I’m reading an excellent book called About Time: Cosmology and Culture at the Twilight of the Big Bang by Adam Frank. I love thinking and contemplating about “time” as an independent cosmic element, just like mass or velocity. Time is elusive and untenable. It is the most mysterious of all the elemental building blocks that comprise our physical (and emotional) reality. Time is not often the subject of scientific literature as a subject in and of itself, but Frank tackles the slippery subject splendidly. He begins with a vast sociocultural history lesson spanning back to prehistory. While on my way to work yesterday, I read this passage in his discussion of the advent of modern time-keeping (it’s difficult to comprehend the world before hours and minutes structured our life in such an encompassing manner).
It’s tempting to behold each great invention in the march of mankind and extrapolate backwards in futile attempts to lay “blame” for our present civilization at the foot of said invention. Certainly Frank places much of the “blame” on the invention of the mechanical clock as the impetus that accelerated society toward its modern time-fixated, rushed pace. However, his tone is one of neutrality; his tone is one of fascination and awe, not cheap “blame.”
It’s sad to think some nameless, unrewarded monk was ingenious enough to congregate several mechanisms and basic gravitational levers and pulleys into one contraption that standardized the measure of time independent of the sun’s arc or the seasonal perturbations of the planets and moon. The clock was indeed an astounding cultural landmark. Up until the middle ages, time was approximate; whereas the annual and seasonal march of time was more sharply defined, the 24-hour chunk of daily time was diffused with solar approximations. The human world subsisted on markers that were arrived at by consensus. Time was indeed “relative” in a manner of speaking. The mechanical clock structured our daily progress in a tangible and subjective method that we internalized as a second consciousness in subsequent centuries. Our day become segmented and the hourly measure of progress was indelibly written on a mechanism of gears and which transformed over great reaches of time into today’s ubiquitous digital displays driven by crystals and oscillation. Our existence is parceled and driven by time. We are time conscious and our life is a progressive march of deadlines and appointments. The profound impact this has had on our cultural mind is nearly indefinable.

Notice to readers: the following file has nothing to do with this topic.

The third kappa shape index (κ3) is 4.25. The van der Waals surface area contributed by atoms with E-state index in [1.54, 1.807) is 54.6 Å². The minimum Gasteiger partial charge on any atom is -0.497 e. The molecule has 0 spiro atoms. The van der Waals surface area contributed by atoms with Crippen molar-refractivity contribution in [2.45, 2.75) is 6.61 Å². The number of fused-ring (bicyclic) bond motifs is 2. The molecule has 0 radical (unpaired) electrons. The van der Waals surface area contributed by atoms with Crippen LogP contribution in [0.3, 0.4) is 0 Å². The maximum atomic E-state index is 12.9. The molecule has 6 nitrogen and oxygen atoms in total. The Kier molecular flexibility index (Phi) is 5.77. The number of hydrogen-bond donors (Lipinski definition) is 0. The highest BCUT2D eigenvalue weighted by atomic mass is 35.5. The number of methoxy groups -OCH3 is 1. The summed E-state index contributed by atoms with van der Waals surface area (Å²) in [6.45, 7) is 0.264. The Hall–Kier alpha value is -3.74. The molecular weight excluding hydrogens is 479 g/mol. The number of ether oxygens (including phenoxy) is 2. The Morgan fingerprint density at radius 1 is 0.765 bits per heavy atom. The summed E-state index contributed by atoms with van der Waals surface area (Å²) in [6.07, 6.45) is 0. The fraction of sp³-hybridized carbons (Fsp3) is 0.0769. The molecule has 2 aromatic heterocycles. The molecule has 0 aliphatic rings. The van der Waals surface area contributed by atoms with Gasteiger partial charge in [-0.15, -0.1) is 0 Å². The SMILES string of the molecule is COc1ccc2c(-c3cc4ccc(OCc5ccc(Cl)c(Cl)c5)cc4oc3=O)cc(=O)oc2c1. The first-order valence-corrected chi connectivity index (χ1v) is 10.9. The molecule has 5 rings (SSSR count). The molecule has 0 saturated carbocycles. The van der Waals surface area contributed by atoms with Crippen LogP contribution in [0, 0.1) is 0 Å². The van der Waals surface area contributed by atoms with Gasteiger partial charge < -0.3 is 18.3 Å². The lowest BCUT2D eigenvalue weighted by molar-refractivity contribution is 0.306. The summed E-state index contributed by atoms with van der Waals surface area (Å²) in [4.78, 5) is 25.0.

Imagine a world without a coherent, explicable sense of time. In other words, imagine that all time keeping devices suddenly vanished, now. At 2045 PDT. Imagine. The world’s functioning would grind to a halt. Thousands and millions of people would probably perish as the bowels of the global technical infrastructure which routes the lifelines of modern civilization would be thrown into disarray. We would have no choice but to rely on the heavens. When the first hints of dawn begin peering over the horizon we can be reasonably sure it is about 6 or 7 in the morning. As the sun extends its journey across the sky, we become less sure of the exact time. We can approximate. What becomes of appointments and time clocks and reservations, plane schedules, or worse, medical and health schedules?
Eventually, what becomes of our psyche over the generations of a timeless society? In the absence of time’s reliable partitions, what becomes of everything else? Like a house of cards, our reality becomes muddled and collapses. Nothing is exactly where we expect it be and precision flails. Precision and predictability, intrinsic components of a dependable timekeeping structured society, no longer steer our expectations. Time as a leverage of modernity is abandoned.
The mechanical clock transformed life permanently as we live it.
Inventions and technological progress, in retrospect, seem all the more spellbinding when witnessed through the prism of the ages and the transformation of human civilization in response to the inventions. There are few inventions which have been solely responsible for the greatest upheavals of mankind’s consciousness and deflected the trajectory of social evolution for ages. Computers, and their spawn, the internet, are one such momentous historical refraction that will catapult human social evolution toward unforeseeable paths of fate. There is a tendency to “blame” the ills of society on technology but this is missing the point. To blame technology or said inventions does not unearth the true phenomena. Inventions don’t spring from a void. Inventions are the spawn of a society’s innate desires and intellectual status. A society’s inventions are an expression of its evolved desires, and ultimately a manifestation of that which mankind is ready to acculturate into its new reality. Society gathers its yearnings and produces the tools that will propel it forward on its preconceived course. Inventions are not accidental. They are the thermometer of our communal psyche.
Inventions are the tool we’ve been waiting for to leapfrog into the next stage of our world. The unknown designer of the medieval mechanical clock merely heeded the call of a world that sought new levels of structure and ascendance over the ambiguity of this materializing existence we sought to fulfill.
And we are still seeking to fulfill.